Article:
Managing The Intersection Of Cyber Security And IoT

They’re two of the biggest terms in the IT industry at this moment, and it looks like they won’t lose steam any time soon: cyber security and Internet of Things (IoT).

The question is, how do they interact, and what do IT professionals need to know about their impending intersection?

It begins with an understanding of each. The Internet of Things is essentially the attempt to connect anything with an on/off switch to the Internet. That, inherently, comes with a need to secure each and every device and the networks they use.

While security experts have long warned of the rising threats to business continuity in the IoT era, many were shocked by last fall’s widespread Internet outage in which thousands of personal devices were effectively hijacked.

As previously reported, the growth of cyber security is based in mobility, and the market value is expected to see a CAGR of 10.6% between 2017 and 2021. The growth behind cyber security comes from:

  • Application security
  • IoT and BYOD’s enterprise presence
  • Web and cloud-based business apps

When one considers some 500 billion devices are expected to be connected to the Internet by the year 2030, the need for cyber security becomes a must rather than a want. While IoT’s outlook stands to make productivity in the workplace more seamless and efficient, there’s no question the obstacles are abundant. A recent Hewlett Packard study showed 70% of the most commonly used IoT devices contain serious vulnerabilities – and that’s a hacker’s dream come true.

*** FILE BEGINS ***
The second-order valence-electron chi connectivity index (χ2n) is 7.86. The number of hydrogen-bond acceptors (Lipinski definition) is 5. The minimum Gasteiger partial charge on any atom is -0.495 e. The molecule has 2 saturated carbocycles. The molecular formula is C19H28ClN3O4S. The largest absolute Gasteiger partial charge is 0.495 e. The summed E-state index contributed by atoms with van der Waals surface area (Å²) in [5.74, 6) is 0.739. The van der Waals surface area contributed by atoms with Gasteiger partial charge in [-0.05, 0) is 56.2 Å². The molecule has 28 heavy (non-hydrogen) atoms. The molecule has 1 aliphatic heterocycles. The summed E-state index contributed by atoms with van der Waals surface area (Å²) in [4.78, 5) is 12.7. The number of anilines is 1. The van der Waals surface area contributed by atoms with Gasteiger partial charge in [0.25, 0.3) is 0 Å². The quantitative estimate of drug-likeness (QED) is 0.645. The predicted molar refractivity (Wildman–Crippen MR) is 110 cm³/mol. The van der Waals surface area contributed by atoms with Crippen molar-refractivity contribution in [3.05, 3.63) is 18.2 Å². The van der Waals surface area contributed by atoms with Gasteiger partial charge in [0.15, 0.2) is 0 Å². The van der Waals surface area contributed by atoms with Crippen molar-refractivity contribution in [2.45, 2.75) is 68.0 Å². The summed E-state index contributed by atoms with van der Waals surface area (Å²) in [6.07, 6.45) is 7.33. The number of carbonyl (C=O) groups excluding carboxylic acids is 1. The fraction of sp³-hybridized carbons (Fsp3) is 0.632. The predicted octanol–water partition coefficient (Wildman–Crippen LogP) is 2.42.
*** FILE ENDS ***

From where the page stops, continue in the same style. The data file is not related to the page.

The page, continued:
Despite the obvious challenges, companies are betting big on the proliferation of IoT. Most recently, Dell EMC announced a $1 billion spending plan over the next three years to fund an IoT specific division of its enterprise.

See Related: 6 Tech Giants Form Form IoT Cyber Security Alliance

In a recent survey, just 12% of IT executives said IoT was among the top three priorities they were addressing in 2017. However, in that same survey, 48% of those executives said they were strategizing how to best address a connected enterprise. Another 20% claimed they had already begun initiatives that would enable a fully connected enterprise.

Securing IoT is not just an enterprise problem, however – it’s a national security issue. Earlier this year, U.S. Senators Mark R. Warner (D-Va.) and Cory Gardner (R-CO), co-chairs of the Senate Cybersecurity Caucus along with Senators Ron Wyden (D-OR) and Steve Daines (R-MT) introduced legislation to improve the cyber security of the Internet of Things, stating that devices purchased by the U.S. government would need to meet certain minimum security requirements.

“Under the terms of the bill, vendors who supply the U.S. government with IoT devices would have to ensure that their devices are patchable, do not include hard-coded passwords that can’t be changed, and are free of know security vulnerabilities, among other basic requirements.”